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Banking: Will digitization help recover from 2016’s aftershocks?

Madhav Mohan July 18, 2017

Banks have been the backbone of our country as they can propel or plummet the country’s GDP. By 2020, Indian banking is set to become the fifth largest, according to a joint report prepared by KPMG and Confederation of Indian Industries (CII). But 2016 was a rollercoaster ride, as the banks battled demonetization and the debit card breach affecting close to three lakh accounts. The year ahead too won't provide any relief, as the task to do damage control and the pressure to leverage digital is huge.  

Banks have begun to fully integrate digital in their business. Demonetization has opened the gates for massive digitization drive. Payment companies and gateways drive the financial inclusion, which is unprecedented. However, the banking sector faces huge technical and regulatory challenges in absorbing the digitization wave. The mobility-based feature phones, multiple gateways and Aadhaar-based biometrics, all demand innovative approach to create a responsive and secure ecosystem.

The challenges are at multilevel--at one level to have innovative technology products and processes, and at other to create seamless digital platforms to expand the customer base exponentially.

CIO India spoke to three CIOs from top banks: Mithilesh Singh, Director-Technology Audit, IDFC Bank, Anup Purohit, CIO, YES BANK, Nirmala Sridhar, CIO and GM–IT, Vijaya Bank, on the digital plans and priorities for 2017, challenges the banking sector will face, and security measures for the growing online transactions. 

With digital banking gaining momentum, what are the steps your bank will be taking this year to provide seamless service to customers?

Mithilesh Singh: Being a new bank we focused to capture the market through latest digital technologies and in this regard we took many new innovative initiatives. One of the very prominent initiatives taken by our bank is MicroATM Technology for retail customers across Tier 1, 2 and 3 cities, and rural areas.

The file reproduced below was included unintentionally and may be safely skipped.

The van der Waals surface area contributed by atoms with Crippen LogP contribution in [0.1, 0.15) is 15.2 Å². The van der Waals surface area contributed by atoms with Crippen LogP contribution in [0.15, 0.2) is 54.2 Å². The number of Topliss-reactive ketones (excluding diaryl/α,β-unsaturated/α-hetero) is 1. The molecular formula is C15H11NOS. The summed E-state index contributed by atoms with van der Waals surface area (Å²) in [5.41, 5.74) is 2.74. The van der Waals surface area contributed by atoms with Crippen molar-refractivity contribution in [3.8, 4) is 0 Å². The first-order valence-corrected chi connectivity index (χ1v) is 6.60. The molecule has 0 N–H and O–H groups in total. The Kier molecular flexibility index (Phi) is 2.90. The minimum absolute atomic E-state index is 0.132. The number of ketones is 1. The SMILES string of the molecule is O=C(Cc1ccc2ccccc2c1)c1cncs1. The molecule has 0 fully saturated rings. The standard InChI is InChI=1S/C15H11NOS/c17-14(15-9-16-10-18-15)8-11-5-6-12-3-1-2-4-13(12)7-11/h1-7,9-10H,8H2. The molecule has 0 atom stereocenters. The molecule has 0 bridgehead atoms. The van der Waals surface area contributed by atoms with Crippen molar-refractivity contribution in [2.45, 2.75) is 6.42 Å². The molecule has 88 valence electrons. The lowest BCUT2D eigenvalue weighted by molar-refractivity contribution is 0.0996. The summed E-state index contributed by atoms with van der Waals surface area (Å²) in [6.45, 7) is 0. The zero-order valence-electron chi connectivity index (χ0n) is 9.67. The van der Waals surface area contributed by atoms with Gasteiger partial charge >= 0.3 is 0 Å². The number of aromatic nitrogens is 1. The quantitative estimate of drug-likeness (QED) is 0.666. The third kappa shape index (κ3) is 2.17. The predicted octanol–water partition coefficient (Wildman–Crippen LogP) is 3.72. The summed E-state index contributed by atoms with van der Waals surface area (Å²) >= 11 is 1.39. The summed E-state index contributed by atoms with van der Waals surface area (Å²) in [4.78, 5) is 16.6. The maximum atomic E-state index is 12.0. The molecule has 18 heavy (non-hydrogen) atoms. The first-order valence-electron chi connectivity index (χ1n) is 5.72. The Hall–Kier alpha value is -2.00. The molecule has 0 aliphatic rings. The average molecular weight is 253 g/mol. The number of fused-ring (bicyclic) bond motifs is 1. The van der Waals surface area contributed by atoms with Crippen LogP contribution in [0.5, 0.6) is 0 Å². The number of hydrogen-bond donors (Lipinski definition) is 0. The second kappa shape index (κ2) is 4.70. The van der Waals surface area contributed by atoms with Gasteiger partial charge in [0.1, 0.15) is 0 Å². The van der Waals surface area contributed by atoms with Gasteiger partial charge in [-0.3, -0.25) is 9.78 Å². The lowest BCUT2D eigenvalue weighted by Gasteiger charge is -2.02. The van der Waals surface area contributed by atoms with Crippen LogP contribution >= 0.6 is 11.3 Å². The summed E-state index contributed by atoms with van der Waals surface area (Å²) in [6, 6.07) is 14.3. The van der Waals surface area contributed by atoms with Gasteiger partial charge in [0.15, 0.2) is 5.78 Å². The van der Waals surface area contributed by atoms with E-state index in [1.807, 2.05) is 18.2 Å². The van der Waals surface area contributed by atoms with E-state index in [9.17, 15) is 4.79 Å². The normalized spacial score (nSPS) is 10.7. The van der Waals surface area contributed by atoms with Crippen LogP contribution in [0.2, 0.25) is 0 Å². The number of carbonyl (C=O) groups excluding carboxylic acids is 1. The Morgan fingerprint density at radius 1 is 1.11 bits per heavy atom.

We were the first bank to roll out Aadhar PAY for cashless payments to merchant nationally. The solution has been developed by our bank in association with UIDAI & NPCI. 

We in partnership with NHAI introduced a solution for hassle free trip on national highway called IDFC Bank FASTag. The bank is committed to offer innovative solutions to simplify the banking experience for the end users.

Anup Purohit: Our product, SIMsePAY, has been launched, primarily for adoption in rural India. It will come handy for the customers in rural areas as they don’t have banking services on their cell phone. It does not require internet connectivity and is economical. Also, we want to grow our wallet and enable mobile banking adoption, where we integrate UPI with yeswallet, yesmobile and Simpay. We will also enrich our products with Unified Payment Interface.

Nirmala Sridhar: To make rural India part of Digital India, we have launched the concept of digital villages and already five villages have been fully digitized. On 26 January, 2017, we are declaring 100 villages across India as Digital Villages, where in customers will be able to seamlessly access all digital products.

With respect to digitization, what are the challenges the banking sector is going to face in 2017? How do you plan to leverage IT to overcome these challenges? 

Singh: Cyber Security is the immediate need of the hours. Due to the transformation from manual to digital means of banking the risk of cyber threat increases many-folds for the financial sectors. Financial institutions today are being targeted by hackers with increasingly sophisticated techniques. Traditional cyber defences may be apt against thwarting malwares with known signatures, but such defense strategies are fast losing their effectiveness against more sophisticated cyber-attacks such as zero-day or customized exploits.